MIPs are prepared by molecular-imprinting technology based on the principle of antigens and antibodies specifically recognizing and binding, and the technology has often been vividly described as the “artificial lock” technology for preparing to recognize “molecular key” (Li et al., 2013). MIPs have been widely used for sample pretreatment (Płotka-Wasylka et al., 2016), chromatographic separation (Wang and Cao, 2015; BelBruno, 2019), chemical/biosensors (Chen et al., 2016; Gaudin, 2020; Arabi et al., 2021), and other fields (BelBruno, 2019; Haupt et al., 2020). Using MIPs as the adsorbents in SPE, molecularly imprinted or molecular-imprinting-based SPE (MISPE) can specifically recognize targets, which can effectively adsorb targets in complex matrices. Therefore, MISPE is extensively used for the highly selective cleanup and enrichment of trace antibiotics in complex samples. Furthermore, MISPE combined with separation and detection technologies such as chromatography has been swiftly developed and applied to achieve rapid, simultaneous, selective enrichment, and sensitive detection of multiple antibiotics contaminants (Li and Row, 2017; Wang J. et al., 2018; Wang S. et al., 2018; Hu et al., 2018; Zhu et al., 2019b; Lu et al., 2019).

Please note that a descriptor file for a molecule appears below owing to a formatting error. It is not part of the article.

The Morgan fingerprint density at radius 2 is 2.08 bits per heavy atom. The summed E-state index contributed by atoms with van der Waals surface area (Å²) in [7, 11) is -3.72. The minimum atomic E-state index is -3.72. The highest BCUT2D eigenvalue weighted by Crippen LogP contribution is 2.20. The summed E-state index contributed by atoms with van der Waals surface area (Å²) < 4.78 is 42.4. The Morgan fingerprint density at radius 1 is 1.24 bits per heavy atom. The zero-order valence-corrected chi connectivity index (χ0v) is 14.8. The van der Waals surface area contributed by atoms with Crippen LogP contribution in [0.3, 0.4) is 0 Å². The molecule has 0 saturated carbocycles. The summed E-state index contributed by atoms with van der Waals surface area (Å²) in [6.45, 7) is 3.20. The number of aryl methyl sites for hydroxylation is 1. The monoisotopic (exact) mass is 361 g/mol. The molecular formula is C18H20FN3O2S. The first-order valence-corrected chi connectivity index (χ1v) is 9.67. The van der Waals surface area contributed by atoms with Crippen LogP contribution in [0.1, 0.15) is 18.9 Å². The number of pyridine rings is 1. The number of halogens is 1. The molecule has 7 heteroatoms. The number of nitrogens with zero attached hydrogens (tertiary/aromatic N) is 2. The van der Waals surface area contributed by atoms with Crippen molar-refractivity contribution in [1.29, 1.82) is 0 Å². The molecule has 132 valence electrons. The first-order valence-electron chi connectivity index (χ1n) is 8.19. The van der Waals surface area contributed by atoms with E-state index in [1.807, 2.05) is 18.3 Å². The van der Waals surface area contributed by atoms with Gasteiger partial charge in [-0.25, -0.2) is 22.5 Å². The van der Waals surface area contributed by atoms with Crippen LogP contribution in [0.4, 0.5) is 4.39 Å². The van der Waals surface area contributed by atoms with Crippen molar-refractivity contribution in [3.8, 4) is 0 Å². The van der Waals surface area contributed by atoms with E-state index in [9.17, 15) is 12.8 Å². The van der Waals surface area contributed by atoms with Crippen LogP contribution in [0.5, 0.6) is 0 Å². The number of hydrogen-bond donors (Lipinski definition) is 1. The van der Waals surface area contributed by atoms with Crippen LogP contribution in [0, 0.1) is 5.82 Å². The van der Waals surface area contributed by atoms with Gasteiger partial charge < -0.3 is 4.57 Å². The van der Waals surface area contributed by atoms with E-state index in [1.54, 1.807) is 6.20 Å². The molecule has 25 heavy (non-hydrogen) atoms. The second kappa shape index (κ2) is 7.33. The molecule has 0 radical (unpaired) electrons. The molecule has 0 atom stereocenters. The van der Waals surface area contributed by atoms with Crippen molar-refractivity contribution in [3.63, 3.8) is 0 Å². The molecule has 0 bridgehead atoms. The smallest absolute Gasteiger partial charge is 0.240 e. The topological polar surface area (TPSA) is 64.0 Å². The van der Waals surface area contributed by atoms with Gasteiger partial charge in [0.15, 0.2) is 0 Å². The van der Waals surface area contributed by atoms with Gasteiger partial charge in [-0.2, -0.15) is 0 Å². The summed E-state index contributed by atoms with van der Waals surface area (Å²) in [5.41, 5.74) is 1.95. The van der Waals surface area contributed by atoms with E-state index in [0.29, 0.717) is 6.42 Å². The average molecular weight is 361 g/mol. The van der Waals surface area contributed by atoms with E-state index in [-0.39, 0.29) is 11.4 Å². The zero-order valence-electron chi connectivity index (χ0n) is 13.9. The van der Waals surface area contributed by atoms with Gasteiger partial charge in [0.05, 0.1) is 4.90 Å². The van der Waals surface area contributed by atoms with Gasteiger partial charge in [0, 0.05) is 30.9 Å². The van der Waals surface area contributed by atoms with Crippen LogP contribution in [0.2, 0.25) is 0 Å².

Therefore, in this work, the application of MISPE coupled with chromatographic analysis of antibiotics is reviewed comprehensively, focusing on the recent advances since 2018. Firstly, the classification of SPE and the commonly used advanced preparation techniques of MIPs are overviewed. Then, the applications of MISPE for the analysis of a variety of antibiotics are emphasized. Finally, some attempts to facilitate the wide application of MISPE in the field of sample pretreatment are proposed.

Various SPE Modes Based on MIPs